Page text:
8. Ouch! I haven’t had any accidents yet and hope I don’t. One of my quilt friends however did cut the end of her finger off with a rotary cutter. Yikes. I always think of that when I am cutting. I try to be careful. Thanks for sharing your story so I can be more careful with my machine as well.

  9. Thank you for the update! I have come close…it was a great reminder. I sent your link to all my sewing quilting buddies! A picture is worth a thousand words!

  10. Teaching my 8 year old niece to quilt…I showed her your picture last year. It really helped to show her my point-it can be fun, if you pay attention and remember safety First. So happy it WILL not keep you from your mission and GRATEFUL for your sharing.

  11. I have heard from several reliable sources lately that titanium needles shatter rather than breaking in one place. I have broken a few titanium needles and found this to be true–fortunately, not in my finger, but I am convinced not to use them!

  12. One other caution is having pets under foot. I had a cat who recently passed away that would walk across my Juki’s foot pedal (also has a button for cutting the thread). More than once I had been surprised to suddenly have my machine take another stitch or cut a thread. I was fortunate on more than one occasion to have a quick reaction, but also to not have a finger under the needle when that happened.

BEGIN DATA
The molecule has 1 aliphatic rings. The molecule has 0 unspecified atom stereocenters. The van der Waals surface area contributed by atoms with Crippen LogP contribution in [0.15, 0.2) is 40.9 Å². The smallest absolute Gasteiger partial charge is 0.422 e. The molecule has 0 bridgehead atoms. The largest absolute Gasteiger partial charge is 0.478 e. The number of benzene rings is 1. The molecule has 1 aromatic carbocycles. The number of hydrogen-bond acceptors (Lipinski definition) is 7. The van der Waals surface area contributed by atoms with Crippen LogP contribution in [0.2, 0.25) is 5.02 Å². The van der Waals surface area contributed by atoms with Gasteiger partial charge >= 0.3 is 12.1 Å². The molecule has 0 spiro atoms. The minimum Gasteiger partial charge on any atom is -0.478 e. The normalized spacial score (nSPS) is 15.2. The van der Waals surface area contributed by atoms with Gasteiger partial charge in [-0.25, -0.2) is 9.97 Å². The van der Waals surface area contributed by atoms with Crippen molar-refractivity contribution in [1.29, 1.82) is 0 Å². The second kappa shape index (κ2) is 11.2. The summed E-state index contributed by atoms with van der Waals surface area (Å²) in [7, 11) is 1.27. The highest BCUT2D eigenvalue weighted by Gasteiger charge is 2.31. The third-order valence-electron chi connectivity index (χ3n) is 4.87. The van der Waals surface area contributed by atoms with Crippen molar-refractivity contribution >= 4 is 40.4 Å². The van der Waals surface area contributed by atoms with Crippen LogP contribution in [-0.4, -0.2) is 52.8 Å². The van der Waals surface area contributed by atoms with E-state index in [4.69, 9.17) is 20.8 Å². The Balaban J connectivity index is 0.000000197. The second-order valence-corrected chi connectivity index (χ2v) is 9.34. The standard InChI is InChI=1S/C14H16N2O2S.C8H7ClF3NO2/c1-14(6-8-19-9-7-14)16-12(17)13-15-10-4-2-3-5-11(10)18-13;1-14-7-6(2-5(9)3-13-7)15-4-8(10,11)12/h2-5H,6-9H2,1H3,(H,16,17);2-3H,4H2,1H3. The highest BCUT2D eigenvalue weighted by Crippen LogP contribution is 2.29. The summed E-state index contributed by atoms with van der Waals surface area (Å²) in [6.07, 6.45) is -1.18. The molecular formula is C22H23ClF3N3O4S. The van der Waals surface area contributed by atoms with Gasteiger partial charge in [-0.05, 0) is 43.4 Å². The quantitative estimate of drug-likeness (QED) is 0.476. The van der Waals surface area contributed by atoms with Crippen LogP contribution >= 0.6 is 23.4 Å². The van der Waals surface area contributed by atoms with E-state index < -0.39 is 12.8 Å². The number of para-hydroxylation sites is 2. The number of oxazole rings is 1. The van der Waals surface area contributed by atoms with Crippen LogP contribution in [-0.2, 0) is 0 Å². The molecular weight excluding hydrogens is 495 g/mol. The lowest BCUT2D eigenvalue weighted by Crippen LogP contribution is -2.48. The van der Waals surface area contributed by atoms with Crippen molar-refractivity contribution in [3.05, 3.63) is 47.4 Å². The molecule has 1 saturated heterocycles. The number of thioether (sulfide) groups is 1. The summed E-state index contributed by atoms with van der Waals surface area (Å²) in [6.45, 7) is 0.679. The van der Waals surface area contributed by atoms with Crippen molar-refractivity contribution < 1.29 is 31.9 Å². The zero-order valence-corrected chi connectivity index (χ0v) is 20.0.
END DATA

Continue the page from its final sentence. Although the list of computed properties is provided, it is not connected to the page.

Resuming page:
13. While sewing years ago, I was putting pins and needles in the arm of the couch. (Yes, I am from the south so it’s a couch and not a sofa) I was wearing a sweater and as I removed my sweater in the evening, it was caught of the needle that had a small piece of it sticking out of my arm. I had not even felt it as it slid into my arm near the elbow. I was able to just slide it out, but it’s another reminder of needing to be careful with our “weapons”.

  14. The X-Ray with the needle in your finger made me cringe – what an eye opener. We all get careless and especially now with machines which automatically put the needle in the down position when you stop.

    My mom’s best friend was a home ec (do they even teach that any more?) teacher and sewed beautifully. After she retired she still made quilts for charity. She called me in tears because she’d been to the Dr. again about her foot and this time he said they would have to amputate. OMG I went and sat with her, asked a lot of questions & tried to talk things through. I asked her if the X-ray showed anything & she said they hadn’t done an X-ray. WHAT????? Who amputates with no X-ray?